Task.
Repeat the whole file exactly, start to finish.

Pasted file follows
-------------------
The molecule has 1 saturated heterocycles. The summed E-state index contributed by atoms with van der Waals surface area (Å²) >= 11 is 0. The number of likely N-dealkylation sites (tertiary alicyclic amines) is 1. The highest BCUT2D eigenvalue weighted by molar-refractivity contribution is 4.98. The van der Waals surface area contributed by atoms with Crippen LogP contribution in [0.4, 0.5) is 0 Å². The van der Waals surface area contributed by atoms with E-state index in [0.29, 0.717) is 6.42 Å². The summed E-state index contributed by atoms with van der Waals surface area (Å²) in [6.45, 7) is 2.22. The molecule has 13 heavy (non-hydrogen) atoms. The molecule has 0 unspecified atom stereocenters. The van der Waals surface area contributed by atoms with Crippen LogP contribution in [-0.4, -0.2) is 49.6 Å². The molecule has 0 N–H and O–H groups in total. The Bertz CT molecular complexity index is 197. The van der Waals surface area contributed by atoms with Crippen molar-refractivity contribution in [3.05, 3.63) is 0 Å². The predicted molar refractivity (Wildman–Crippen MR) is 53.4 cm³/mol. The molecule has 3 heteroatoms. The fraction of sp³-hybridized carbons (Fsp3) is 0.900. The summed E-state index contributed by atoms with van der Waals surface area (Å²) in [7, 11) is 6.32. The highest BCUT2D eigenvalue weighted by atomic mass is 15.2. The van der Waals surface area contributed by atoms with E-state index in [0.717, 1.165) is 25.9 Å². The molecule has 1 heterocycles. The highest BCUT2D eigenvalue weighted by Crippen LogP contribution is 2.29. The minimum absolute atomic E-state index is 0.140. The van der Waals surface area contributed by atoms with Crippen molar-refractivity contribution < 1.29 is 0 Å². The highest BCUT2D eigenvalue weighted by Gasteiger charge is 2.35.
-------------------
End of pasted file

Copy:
The molecule has 1 saturated heterocycles. The summed E-state index contributed by atoms with van der Waals surface area (Å²) >= 11 is 0. The number of likely N-dealkylation sites (tertiary alicyclic amines) is 1. The highest BCUT2D eigenvalue weighted by molar-refractivity contribution is 4.98. The van der Waals surface area contributed by atoms with Crippen LogP contribution in [0.4, 0.5) is 0 Å². The van der Waals surface area contributed by atoms with E-state index in [0.29, 0.717) is 6.42 Å². The summed E-state index contributed by atoms with van der Waals surface area (Å²) in [6.45, 7) is 2.22. The molecule has 13 heavy (non-hydrogen) atoms. The molecule has 0 unspecified atom stereocenters. The van der Waals surface area contributed by atoms with Crippen LogP contribution in [-0.4, -0.2) is 49.6 Å². The molecule has 0 N–H and O–H groups in total. The Bertz CT molecular complexity index is 197. The van der Waals surface area contributed by atoms with Crippen molar-refractivity contribution in [3.05, 3.63) is 0 Å². The predicted molar refractivity (Wildman–Crippen MR) is 53.4 cm³/mol. The molecule has 3 heteroatoms. The fraction of sp³-hybridized carbons (Fsp3) is 0.900. The summed E-state index contributed by atoms with van der Waals surface area (Å²) in [7, 11) is 6.32. The highest BCUT2D eigenvalue weighted by atomic mass is 15.2. The van der Waals surface area contributed by atoms with E-state index in [0.717, 1.165) is 25.9 Å². The molecule has 1 heterocycles. The highest BCUT2D eigenvalue weighted by Crippen LogP contribution is 2.29. The minimum absolute atomic E-state index is 0.140. The van der Waals surface area contributed by atoms with Crippen molar-refractivity contribution < 1.29 is 0 Å². The highest BCUT2D eigenvalue weighted by Gasteiger charge is 2.35.